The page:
A New Zealand record volume lift of 5,326 TEU (twenty-foot equivalent) containers with a record 1,914 refrigerated TEUs, has loaded at the Port of Tauranga onto the Maersk Shams, with over 80 per cent of volume being Kotahi’s customers and a significant portion of this being high-value dairy products such as ingredients and infant formula. In comparison, Maersk would normally load 2,500 to 3,000 TEU in Tauranga, on each of these vessel visits.

Recognising the South Island of New Zealand had capacity challenges, we have worked with Maersk to bring in two additional vessels dedicated to moving Kotahi customer product, in particular Fonterra. These vessels will clear inventory volume and are phased to reduce congestion at key times and at key export ports in June. In addition, a seventh vessel has been added to Maersk’s Southern Star Service, our backbone Asia service, providing our customers with a boost in reliability and stability for our export supply chain network and capacity....

Article continues in this month's NZMP Perspective (click below to read).

   

Continue reading the full article in our June edition of Perspective 

Experts

Gordon Carlyle

Fonterra Director Global Supply Chain + Kotahi Chairperson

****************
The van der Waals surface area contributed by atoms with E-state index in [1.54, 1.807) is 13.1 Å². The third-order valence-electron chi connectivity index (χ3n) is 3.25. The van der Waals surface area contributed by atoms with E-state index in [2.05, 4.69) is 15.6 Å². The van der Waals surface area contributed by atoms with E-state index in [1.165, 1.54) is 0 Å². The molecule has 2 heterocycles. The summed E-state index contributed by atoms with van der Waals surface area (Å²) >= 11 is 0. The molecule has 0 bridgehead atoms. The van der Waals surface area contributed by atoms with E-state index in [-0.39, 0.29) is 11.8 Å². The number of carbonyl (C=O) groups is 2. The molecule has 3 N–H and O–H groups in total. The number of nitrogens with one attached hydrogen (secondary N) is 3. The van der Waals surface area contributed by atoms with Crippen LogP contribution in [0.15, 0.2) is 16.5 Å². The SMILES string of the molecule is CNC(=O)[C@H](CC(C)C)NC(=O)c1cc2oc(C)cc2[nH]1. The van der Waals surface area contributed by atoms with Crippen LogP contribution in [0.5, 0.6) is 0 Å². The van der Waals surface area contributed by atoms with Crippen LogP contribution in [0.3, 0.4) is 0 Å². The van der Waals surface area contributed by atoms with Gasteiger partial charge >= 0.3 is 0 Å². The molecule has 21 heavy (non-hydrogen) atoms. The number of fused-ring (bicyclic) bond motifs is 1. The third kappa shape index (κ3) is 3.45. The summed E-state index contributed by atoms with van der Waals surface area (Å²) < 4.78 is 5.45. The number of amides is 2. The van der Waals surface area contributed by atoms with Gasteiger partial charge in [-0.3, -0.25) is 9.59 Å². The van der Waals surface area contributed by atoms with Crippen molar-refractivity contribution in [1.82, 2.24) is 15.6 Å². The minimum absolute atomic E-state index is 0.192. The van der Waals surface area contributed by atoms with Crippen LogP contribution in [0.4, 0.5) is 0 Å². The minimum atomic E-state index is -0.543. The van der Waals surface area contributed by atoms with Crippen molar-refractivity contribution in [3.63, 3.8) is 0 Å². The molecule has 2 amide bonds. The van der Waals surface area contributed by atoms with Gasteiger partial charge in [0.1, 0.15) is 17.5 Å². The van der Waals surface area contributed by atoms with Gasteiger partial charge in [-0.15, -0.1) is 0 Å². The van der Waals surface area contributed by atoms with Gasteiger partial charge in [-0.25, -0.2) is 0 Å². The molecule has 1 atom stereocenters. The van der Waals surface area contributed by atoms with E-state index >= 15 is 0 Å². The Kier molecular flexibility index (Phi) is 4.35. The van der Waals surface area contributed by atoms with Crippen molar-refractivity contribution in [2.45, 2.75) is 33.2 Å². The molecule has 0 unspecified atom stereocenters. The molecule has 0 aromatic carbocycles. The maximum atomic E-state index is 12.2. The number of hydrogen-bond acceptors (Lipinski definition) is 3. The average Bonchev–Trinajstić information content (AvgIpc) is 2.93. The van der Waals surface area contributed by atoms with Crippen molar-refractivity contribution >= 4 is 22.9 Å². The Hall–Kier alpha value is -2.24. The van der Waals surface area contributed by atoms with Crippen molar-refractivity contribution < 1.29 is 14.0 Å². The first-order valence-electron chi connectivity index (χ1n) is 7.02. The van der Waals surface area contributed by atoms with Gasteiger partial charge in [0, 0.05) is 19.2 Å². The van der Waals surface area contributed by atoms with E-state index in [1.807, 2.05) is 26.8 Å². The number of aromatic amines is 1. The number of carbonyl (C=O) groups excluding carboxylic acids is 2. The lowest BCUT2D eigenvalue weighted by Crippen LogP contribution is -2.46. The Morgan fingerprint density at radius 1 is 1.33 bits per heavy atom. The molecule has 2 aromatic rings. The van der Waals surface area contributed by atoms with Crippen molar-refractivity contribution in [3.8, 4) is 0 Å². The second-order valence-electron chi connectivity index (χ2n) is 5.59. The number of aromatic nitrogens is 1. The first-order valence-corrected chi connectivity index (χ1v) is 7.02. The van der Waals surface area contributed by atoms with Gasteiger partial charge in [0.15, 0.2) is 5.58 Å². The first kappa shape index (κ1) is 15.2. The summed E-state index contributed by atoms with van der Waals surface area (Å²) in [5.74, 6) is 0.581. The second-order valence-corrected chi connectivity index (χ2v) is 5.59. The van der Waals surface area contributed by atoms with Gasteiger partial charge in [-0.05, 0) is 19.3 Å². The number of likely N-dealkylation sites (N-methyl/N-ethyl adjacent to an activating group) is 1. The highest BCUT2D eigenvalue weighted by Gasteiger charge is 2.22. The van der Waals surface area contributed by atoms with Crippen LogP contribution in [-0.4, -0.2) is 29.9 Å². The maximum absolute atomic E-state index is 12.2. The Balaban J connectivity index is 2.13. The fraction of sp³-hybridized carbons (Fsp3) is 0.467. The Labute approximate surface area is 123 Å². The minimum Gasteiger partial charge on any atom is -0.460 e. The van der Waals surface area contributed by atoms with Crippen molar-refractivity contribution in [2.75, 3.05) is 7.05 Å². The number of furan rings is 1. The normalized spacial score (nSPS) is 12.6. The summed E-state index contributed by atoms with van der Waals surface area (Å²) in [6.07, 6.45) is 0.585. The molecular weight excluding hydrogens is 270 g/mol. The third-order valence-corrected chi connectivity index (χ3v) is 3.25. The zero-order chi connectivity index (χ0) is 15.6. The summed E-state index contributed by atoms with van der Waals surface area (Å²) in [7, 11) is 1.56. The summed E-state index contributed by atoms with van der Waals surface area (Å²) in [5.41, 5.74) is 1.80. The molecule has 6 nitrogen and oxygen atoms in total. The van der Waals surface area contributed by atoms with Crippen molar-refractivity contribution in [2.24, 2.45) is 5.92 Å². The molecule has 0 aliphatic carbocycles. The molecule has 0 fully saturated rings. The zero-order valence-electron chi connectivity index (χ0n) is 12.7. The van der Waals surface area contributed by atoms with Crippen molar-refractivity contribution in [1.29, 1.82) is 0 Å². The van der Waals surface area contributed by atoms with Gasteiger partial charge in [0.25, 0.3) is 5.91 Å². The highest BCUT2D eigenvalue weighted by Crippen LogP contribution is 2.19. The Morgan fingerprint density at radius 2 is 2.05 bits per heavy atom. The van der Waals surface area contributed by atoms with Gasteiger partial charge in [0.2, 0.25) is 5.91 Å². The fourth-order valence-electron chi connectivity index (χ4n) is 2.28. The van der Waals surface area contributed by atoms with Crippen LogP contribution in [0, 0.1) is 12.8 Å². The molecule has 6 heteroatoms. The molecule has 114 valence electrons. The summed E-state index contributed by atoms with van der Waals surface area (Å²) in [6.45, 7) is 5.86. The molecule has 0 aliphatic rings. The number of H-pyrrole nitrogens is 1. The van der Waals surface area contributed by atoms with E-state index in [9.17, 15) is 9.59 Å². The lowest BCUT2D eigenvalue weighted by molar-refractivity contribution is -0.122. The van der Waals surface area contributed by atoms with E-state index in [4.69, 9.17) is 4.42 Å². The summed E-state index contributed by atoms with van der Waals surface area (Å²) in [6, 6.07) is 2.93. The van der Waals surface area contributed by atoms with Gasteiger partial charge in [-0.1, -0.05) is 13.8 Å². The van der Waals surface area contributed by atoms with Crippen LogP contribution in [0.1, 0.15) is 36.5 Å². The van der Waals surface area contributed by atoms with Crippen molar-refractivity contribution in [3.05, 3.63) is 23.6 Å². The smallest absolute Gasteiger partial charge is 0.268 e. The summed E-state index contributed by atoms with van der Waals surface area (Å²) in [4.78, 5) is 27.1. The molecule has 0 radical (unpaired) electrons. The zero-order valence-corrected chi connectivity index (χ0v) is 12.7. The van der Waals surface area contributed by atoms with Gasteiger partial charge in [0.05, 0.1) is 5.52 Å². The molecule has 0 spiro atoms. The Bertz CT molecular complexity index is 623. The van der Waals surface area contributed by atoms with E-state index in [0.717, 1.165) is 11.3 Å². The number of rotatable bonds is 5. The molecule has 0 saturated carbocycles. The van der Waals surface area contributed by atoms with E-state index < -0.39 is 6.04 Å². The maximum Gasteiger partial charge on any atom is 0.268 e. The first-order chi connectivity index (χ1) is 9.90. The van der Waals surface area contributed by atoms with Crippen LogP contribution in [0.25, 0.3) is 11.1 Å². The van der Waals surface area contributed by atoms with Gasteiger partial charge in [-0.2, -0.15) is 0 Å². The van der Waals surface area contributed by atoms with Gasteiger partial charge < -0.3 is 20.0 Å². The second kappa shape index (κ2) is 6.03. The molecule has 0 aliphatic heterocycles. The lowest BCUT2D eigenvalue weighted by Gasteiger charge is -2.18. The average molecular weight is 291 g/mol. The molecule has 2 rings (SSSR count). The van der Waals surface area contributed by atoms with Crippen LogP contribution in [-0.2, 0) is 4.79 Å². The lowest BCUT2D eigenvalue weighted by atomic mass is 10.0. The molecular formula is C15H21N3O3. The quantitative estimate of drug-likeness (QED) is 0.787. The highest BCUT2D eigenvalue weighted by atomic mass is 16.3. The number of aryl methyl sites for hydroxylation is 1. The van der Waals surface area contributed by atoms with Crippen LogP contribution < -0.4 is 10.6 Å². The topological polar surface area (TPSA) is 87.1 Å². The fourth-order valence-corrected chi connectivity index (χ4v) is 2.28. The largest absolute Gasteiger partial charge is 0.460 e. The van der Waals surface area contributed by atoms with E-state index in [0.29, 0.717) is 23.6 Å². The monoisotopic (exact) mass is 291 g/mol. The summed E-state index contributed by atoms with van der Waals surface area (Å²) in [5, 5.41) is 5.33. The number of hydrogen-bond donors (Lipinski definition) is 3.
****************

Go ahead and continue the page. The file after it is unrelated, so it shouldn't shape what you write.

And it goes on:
Gordon is a supply chain and general management executive with global experience spanning oil, mining and metals, dairy and FMCG products. He joined Fonterra in 2016 to lead the cooperative’s Global Supply Chain function. Gordon joined Fonterra from BHP where he held various roles including Managing Director Diamonds Marketing and Head of Rail, Port and Infrastructure based in Australia, Belgium and the Netherlands.

David Ross

Chief Executive, Kotahi

David Ross, Chief Executive, is focused on accelerating Kotahi’s strategy to drive a resilient and agile, digitally enabled export supply chain for New Zealand’s primary sector. David brings extensive international markets experience and a deep understanding of the benefits that a reliable and efficient end-to-end supply chain brings to export businesses.

The views expressed above are general opinions only, and Fonterra is not responsible for any decisions taken in reliance on the same.

  • [1] Container Trade Statistics, November 2020
  • [2] ALPHALINER, weekly newsletter, 7 October 2020
  • [3] Source: Container Trade Statistics, November 2020
  • [4] Sea Intelligence Sunday Spotlight, 7 March 2021
  • [5] Source: Kotahi analysis of Port of Tauranga actual vessel calls vs normal schedule